Dr. Trisha Raje, a brilliant neurosurgeon, comes from Indian royalty and the privileged upbringing associated with it. Her family is insular and reluctant to trust outsiders. When Trisha trusted an outsider fifteen years ago, disaster ensued, and her relationships with her father and brother never fully recovered. But now that her older brother, Yash, is on the cusp of announcing his candidacy for governor, Trisha has an opportunity to mend the rift in her family.
Meanwhile, she is working on a challenging case. Emma Caine, an artist, has a brain tumor. Other doctors told her it was terminal, but Trisha can remove it—only it will leave Emma blind. Emma’s brother, DJ, leaves his prestigious job as a chef in Paris to be at his sister’s side. Not knowing their connection through Emma, Trisha and DJ meet when he caters a fundraising event. They immediately loath each other but try to put their distaste aside to convince Emma to agree to the surgery, although Trisha can’t deny she salivates over his food.
Trisha’s family, particularly her father, view her relationship with the Caines as a threat to the Raje family. DJ himself carries a secret that might damage Yash’s reputation if it comes to light. Trisha has to weigh her newfound yet vulnerable place in the family against her responsibilities as a physician and her personal desires while DJ worries about earning enough to pay for Emma’s medical bills.
For most of the novel, Trisha was quite unlikeable, though towards the end she gained some perspective. I did like that Trisha, Emma, and DJ were all so committed to their careers which were actually more like callings. Trisha had some interesting family members but they were underutilized, particularly her younger brother, Vansh, and her cousin Esha. Another cousin owned a restaurant that had once been successful though was now on the verge of bankruptcy; I was curious about the backstory there.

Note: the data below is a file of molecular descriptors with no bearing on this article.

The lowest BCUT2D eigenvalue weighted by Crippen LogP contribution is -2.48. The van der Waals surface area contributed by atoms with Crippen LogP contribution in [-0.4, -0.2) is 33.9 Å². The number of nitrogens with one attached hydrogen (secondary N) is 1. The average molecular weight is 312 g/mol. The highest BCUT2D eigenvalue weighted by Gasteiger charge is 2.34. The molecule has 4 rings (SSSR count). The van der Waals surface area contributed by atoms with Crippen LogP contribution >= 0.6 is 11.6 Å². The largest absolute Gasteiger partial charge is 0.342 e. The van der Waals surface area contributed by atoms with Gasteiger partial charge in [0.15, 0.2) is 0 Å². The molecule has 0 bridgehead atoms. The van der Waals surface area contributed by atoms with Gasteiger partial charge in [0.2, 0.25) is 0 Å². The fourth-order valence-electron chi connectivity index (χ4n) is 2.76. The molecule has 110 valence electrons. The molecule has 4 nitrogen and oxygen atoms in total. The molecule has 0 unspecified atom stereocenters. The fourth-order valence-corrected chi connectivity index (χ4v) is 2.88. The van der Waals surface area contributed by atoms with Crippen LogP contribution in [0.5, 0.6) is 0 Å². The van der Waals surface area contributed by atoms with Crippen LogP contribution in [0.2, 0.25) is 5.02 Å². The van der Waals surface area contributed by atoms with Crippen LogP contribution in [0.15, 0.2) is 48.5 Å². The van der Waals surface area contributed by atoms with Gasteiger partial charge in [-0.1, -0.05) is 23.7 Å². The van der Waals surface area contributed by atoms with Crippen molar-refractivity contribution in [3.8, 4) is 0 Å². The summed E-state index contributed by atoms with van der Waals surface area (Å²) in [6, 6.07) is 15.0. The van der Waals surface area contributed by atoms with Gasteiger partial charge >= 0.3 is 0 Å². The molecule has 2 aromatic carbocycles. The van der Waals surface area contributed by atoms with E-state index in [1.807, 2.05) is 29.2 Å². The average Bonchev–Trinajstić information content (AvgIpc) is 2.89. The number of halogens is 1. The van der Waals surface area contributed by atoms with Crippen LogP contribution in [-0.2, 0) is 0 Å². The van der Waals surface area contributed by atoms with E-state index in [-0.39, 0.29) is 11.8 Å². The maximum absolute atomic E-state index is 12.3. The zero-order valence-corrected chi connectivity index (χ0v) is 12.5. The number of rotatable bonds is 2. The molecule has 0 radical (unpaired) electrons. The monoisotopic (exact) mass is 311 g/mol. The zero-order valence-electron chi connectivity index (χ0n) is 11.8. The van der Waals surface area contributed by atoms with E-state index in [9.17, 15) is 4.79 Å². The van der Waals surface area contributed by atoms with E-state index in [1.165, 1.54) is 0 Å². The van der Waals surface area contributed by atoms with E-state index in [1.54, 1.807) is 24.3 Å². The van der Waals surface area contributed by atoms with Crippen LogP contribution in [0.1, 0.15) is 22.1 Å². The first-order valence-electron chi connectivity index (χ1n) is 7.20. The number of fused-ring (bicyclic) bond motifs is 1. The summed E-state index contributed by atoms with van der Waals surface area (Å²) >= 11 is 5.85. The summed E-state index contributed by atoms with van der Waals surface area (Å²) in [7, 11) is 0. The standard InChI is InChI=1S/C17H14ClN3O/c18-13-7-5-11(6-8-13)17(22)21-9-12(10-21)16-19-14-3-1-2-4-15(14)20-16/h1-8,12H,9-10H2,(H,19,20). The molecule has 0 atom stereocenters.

Food, of course, plays a dominant role in the book, and it’s interesting to see how preparing and eating food can connect people and break down boundaries, particularly the way DJ approaches a menu. Recipes can also be shared secrets that serve to bond characters. Besides taste, sight is an important sense in the book both for Emma and fir Trisha who cannot see without glasses or contact lenses.
This is, obviously, based on Jane Austen’s Pride and Prejudice which I haven’t read, but I did skim a summary. DJ’s real name is Darcy James. A journalist named Julia Wickham seems to serve the same purpose as the character on which she is based. As in the original, the lovers must overcome pride and prejudice before they can admit their true feelings for each other.
Pride, Prejudice, and Other Flavors is a light, breezy read, and I think that fans of romances or love stories will enjoy this in particular.